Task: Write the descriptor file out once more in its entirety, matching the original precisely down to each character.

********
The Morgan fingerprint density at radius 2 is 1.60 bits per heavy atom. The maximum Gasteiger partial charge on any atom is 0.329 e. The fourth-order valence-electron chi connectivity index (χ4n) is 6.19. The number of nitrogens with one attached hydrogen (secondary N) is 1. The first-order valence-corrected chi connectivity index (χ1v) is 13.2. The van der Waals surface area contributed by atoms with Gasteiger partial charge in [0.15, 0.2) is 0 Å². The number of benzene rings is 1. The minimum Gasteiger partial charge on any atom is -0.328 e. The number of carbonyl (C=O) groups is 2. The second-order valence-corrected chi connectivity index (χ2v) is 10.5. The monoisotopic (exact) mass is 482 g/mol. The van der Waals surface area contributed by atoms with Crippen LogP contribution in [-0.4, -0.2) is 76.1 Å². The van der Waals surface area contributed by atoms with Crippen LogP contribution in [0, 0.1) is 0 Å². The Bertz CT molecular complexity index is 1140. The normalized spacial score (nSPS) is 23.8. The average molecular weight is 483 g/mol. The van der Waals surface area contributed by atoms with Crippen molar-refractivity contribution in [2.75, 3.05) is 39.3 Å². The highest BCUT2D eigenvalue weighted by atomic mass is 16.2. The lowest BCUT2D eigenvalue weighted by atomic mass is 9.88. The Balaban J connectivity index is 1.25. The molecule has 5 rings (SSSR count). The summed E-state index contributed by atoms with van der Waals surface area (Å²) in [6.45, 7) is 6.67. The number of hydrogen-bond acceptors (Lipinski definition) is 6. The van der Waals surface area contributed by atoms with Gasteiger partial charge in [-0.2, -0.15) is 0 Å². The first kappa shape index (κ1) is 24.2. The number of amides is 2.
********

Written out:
The Morgan fingerprint density at radius 2 is 1.60 bits per heavy atom. The maximum Gasteiger partial charge on any atom is 0.329 e. The fourth-order valence-electron chi connectivity index (χ4n) is 6.19. The number of nitrogens with one attached hydrogen (secondary N) is 1. The first-order valence-corrected chi connectivity index (χ1v) is 13.2. The van der Waals surface area contributed by atoms with Gasteiger partial charge in [0.15, 0.2) is 0 Å². The number of benzene rings is 1. The minimum Gasteiger partial charge on any atom is -0.328 e. The number of carbonyl (C=O) groups is 2. The second-order valence-corrected chi connectivity index (χ2v) is 10.5. The monoisotopic (exact) mass is 482 g/mol. The van der Waals surface area contributed by atoms with Crippen LogP contribution in [-0.4, -0.2) is 76.1 Å². The van der Waals surface area contributed by atoms with Crippen LogP contribution in [0, 0.1) is 0 Å². The Bertz CT molecular complexity index is 1140. The normalized spacial score (nSPS) is 23.8. The average molecular weight is 483 g/mol. The van der Waals surface area contributed by atoms with Crippen molar-refractivity contribution in [2.75, 3.05) is 39.3 Å². The highest BCUT2D eigenvalue weighted by atomic mass is 16.2. The lowest BCUT2D eigenvalue weighted by atomic mass is 9.88. The Balaban J connectivity index is 1.25. The molecule has 5 rings (SSSR count). The summed E-state index contributed by atoms with van der Waals surface area (Å²) in [6.45, 7) is 6.67. The number of hydrogen-bond acceptors (Lipinski definition) is 6. The van der Waals surface area contributed by atoms with Gasteiger partial charge in [-0.2, -0.15) is 0 Å². The first kappa shape index (κ1) is 24.2. The number of amides is 2.